Pittsburgh is the second largest city in the Commonwealth of Pennsylvania. It is the county seat of Allegheny County, Pennsylvania. Built on land surrounding the confluence of the Allegheny and Monongahela rivers, where they merge to form the Ohio river, Pittsburgh features a skyline of 151 skyscrapers, 446 bridges, two inclines and a pre-revolutionary fortification. Residents of the city are called Pittsburghers. The downtown area is located on the triangular parcel at the confluence of the rivers. Pittsburgh is noted for bridges of all types throughout the city and is commonly known as the "The City of Bridges" or "The Bridge Capital" of the U.S.
Pittsburgh's economy was fueled by manufacturing until the 1980s. The city's economy is now largely based on healthcare, education, technology and financial services. Robotics, in particular, is a major sector of the local economy. The Wall Street Journal dubbed the city "Roboburgh."
Pittsburgh remains the principal cultural and economic influence in the eastern Ohio River Valley, despite a declining population that has begun to rebound since 2006. Because of its low cost of living, economic opportunities, education, transportation and medical infrastructure, Pittsburgh is consistently ranked high in livability surveys. In 2007, Pittsburgh was named "America's Most Livable City" by Places Rated Almanac and was one of the ten cleanest cities in the world in 2007.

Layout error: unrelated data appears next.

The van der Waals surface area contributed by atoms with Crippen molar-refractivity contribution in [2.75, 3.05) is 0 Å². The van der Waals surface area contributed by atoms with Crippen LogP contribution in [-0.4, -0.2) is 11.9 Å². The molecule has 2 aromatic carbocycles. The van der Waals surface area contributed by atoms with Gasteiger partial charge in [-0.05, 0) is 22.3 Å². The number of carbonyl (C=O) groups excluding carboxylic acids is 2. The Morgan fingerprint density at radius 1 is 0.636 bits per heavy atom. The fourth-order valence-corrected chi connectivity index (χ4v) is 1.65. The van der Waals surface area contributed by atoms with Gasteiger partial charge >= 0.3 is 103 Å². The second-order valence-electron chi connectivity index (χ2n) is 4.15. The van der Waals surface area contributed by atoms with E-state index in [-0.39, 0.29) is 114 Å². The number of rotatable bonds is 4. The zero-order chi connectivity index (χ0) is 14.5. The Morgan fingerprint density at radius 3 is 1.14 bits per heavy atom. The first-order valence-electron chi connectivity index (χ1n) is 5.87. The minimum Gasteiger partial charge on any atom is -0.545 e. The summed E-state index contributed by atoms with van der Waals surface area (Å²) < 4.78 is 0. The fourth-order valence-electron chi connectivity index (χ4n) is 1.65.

The first Europeans arrived in the 1710s as traders. Michael Bezallion was the first to describe the forks of the Ohio in a manuscript in 1717, and later that year European traders established posts and settlements in the area. In 1749, French soldiers from Quebec launched a serious expedition to the forks in hopes of uniting French Canada with French Louisiana via the rivers. Governor Dinwiddie of Virginia sent Major George Washington to warn the French to withdraw. During 1753–1754, the English hastily built Fort Prince George, but a larger French expedition forced them to evacuate and constructed Fort Duquesne on the site. These events led to the French and Indian War. British General Braddock's campaign (with Washington as second-in-command) to take Fort Duquesne failed, but a year later General John Forbes's subsequent campaign succeeded. After forcing the French to surrender Fort Duquesne in 1758, he ordered the construction of Fort Pitt, named after British Secretary of State William Pitt the Elder. He also named the settlement between the rivers "Pittsborough."